# Spaghetti

## How To Use

### Important implentation notes

- The telemetered effort is not scalled by K, it's the raw effort coming out of the compensator

- The telemetered time intervals are hella descetized cause I fucked up the precision

### Layperson "how it works"

The central idea to spaghetti is an linear compensator that computes a control effort, given the history of measured altitudes. You don't need to know how it works in order to command it. This control effort is in kg/s. It this then scaled by a gain, called k. Since ballasting and venting are discrete on/off, and the commanded effort is continuous, this needs to be converted into a series of discrete actions, separated by a time interval. This is much like PWM, but instead of changing duty cycle directly, you are changing the time interval between events such that the action time is fixed to it's minimum acceptable value, and produce the least discretization (in the future this may want to be changed to conserve power and minimize the number of valve actions).

### Constants

freq: The frequency that the controller is called out, which will be a constant 20Hz

k: Scallar gain of the controller. High gains mean more actions, tighter control. Low gain means less actions, looser control

b_dldt: Magnitude of change in lift vs time for ballast actions IN kg/s. This can be directly measured on vb, and us usually around 0.001kg/s

v_dldt: Magnitude of Change in lift vs time for vent actions IN kg/s. This is always an estimate as can not be measured directly. It's a magnitude, and therefor always positive, even though venting decreases net lift

rate_min: minimum threshold for commanding a dl/dt

rate_max: maximum threshold for commanding a dl/dt

b_tmin: the minimum time that a discrete ballast event can be called for. This sets the time that ballast event will be for.

v_tmin: the minimum time that a vent ballast event can be called for. This sets the time that ballast event will be for.

h_cmd: the command altitude for the controller to aim for

### Flight Controller Guide

In the dev version of spaghetti, you can't really set bounds on your altitude as you can with the legacy controller. Instead, you set a target, and a gain, and the controller attempts to hit the target, using an effort proportional to the gain. What gain will give you the altitude range you want? Who knows.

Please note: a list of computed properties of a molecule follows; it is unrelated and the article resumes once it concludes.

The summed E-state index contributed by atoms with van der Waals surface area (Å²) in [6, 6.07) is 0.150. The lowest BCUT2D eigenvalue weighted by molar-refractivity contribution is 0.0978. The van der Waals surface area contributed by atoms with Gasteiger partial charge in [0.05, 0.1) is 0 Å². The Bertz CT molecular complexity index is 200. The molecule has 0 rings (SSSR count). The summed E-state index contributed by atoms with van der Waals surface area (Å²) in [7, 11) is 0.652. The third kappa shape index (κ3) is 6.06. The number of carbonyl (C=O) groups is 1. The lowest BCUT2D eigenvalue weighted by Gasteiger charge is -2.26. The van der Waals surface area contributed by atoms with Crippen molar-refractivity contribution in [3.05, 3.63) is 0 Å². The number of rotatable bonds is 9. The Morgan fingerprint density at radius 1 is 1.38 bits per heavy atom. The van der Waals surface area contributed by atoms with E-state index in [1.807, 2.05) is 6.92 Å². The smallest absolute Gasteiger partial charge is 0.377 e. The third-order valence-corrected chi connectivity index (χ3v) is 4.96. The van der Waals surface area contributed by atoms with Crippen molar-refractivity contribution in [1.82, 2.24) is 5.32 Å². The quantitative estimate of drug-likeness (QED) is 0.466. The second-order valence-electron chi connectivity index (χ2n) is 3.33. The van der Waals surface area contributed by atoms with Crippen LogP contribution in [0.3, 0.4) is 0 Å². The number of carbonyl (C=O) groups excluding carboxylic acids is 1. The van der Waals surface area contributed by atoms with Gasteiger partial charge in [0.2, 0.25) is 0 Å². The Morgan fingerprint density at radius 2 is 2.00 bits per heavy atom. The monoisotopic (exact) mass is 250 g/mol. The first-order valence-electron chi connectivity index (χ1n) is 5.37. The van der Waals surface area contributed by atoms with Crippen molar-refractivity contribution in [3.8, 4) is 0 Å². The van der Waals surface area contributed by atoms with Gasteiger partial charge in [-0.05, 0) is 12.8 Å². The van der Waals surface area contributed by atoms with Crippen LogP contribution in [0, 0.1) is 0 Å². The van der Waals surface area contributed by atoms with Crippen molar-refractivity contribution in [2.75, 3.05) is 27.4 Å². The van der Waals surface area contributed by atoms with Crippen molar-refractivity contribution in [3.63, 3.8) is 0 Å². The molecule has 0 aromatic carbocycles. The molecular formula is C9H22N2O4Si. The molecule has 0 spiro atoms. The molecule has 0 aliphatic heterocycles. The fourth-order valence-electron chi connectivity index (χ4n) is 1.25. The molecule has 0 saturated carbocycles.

You also have other things to tune. You want a positive effort to have an equal but opposite effect on the system as a negative effort. Thing is, you don't exactly know you dl/dt for vent actions. So, you have to guess. If it looks like venting isn't having much effect, and the controller is spending much more time above the commanded altitude than below, decrease the set dl/dt for the venting, as your estimate of it is too high.

Also, you don't want to act when your effort is really low and you are close to the target. There needs to be a minimum threshold before you start acting. This is rate_min. The higher you make rate_min, the more the controller acts like a bang-bang controller, where it waits till it's pretty late and then acts a bunch. about 1 order of magnitude below your max rate is probably a decent place to start for your rate min.

## How it works

### Feedback control

Spaghetti uses feedback to determine what actions it should take. This is pretty intuitive, as obviously it needs to feedback the current altitude in order to make calculation of the next desired action. Here is the control loop structure:

[ Diagram coming soon]

### Compensator

The heart of the spaghetti controller is the linear compensator that calculates the control effort. The first thing you may wonder is: what do you mean by linear? and what do you mean by compensatory? First of, the compensator is a single input single output system. It calculates an output given a sequence of inputs. It's also what is called Linear Time Invariant (LTI). This means that for any input u1 that produces output y1, the input 2*u1 will produce an output 2*y1. In addition, and two different inputs u1 and u2, with corresponding outputs y1 and y2, the input u1 + u2 will have output y1 + y2. In math terms, this means that it's closed under addition and multiplication, and hence linear. The time invariant part means that if you shift an input in time, the output will be exactly the same, just also shifted in time.